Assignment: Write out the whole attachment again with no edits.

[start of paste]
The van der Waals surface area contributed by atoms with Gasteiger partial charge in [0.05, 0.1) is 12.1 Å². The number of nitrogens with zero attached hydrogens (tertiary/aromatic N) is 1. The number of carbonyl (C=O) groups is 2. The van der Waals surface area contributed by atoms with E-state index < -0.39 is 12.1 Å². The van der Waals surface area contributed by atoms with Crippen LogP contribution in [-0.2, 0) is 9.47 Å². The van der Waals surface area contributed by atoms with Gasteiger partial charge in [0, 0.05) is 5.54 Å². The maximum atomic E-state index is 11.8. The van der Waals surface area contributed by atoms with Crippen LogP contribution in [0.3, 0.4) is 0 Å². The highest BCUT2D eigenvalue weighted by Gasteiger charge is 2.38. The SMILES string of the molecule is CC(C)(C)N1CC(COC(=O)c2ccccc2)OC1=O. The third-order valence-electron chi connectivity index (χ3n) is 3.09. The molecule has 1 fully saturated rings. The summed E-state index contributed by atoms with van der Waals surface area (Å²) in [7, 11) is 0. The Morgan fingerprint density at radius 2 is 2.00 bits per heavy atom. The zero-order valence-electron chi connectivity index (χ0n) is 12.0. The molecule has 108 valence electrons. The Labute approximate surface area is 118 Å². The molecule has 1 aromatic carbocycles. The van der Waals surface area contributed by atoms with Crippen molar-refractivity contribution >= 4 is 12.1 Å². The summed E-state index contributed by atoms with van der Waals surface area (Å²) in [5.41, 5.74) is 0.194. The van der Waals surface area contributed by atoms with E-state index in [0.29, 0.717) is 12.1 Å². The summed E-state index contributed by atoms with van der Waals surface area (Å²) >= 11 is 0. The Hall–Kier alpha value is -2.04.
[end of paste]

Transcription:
The van der Waals surface area contributed by atoms with Gasteiger partial charge in [0.05, 0.1) is 12.1 Å². The number of nitrogens with zero attached hydrogens (tertiary/aromatic N) is 1. The number of carbonyl (C=O) groups is 2. The van der Waals surface area contributed by atoms with E-state index < -0.39 is 12.1 Å². The van der Waals surface area contributed by atoms with Crippen LogP contribution in [-0.2, 0) is 9.47 Å². The van der Waals surface area contributed by atoms with Gasteiger partial charge in [0, 0.05) is 5.54 Å². The maximum atomic E-state index is 11.8. The van der Waals surface area contributed by atoms with Crippen LogP contribution in [0.3, 0.4) is 0 Å². The highest BCUT2D eigenvalue weighted by Gasteiger charge is 2.38. The SMILES string of the molecule is CC(C)(C)N1CC(COC(=O)c2ccccc2)OC1=O. The third-order valence-electron chi connectivity index (χ3n) is 3.09. The molecule has 1 fully saturated rings. The summed E-state index contributed by atoms with van der Waals surface area (Å²) in [7, 11) is 0. The Morgan fingerprint density at radius 2 is 2.00 bits per heavy atom. The zero-order valence-electron chi connectivity index (χ0n) is 12.0. The molecule has 108 valence electrons. The Labute approximate surface area is 118 Å². The molecule has 1 aromatic carbocycles. The van der Waals surface area contributed by atoms with Crippen molar-refractivity contribution >= 4 is 12.1 Å². The summed E-state index contributed by atoms with van der Waals surface area (Å²) in [5.41, 5.74) is 0.194. The van der Waals surface area contributed by atoms with E-state index in [0.29, 0.717) is 12.1 Å². The summed E-state index contributed by atoms with van der Waals surface area (Å²) >= 11 is 0. The Hall–Kier alpha value is -2.04.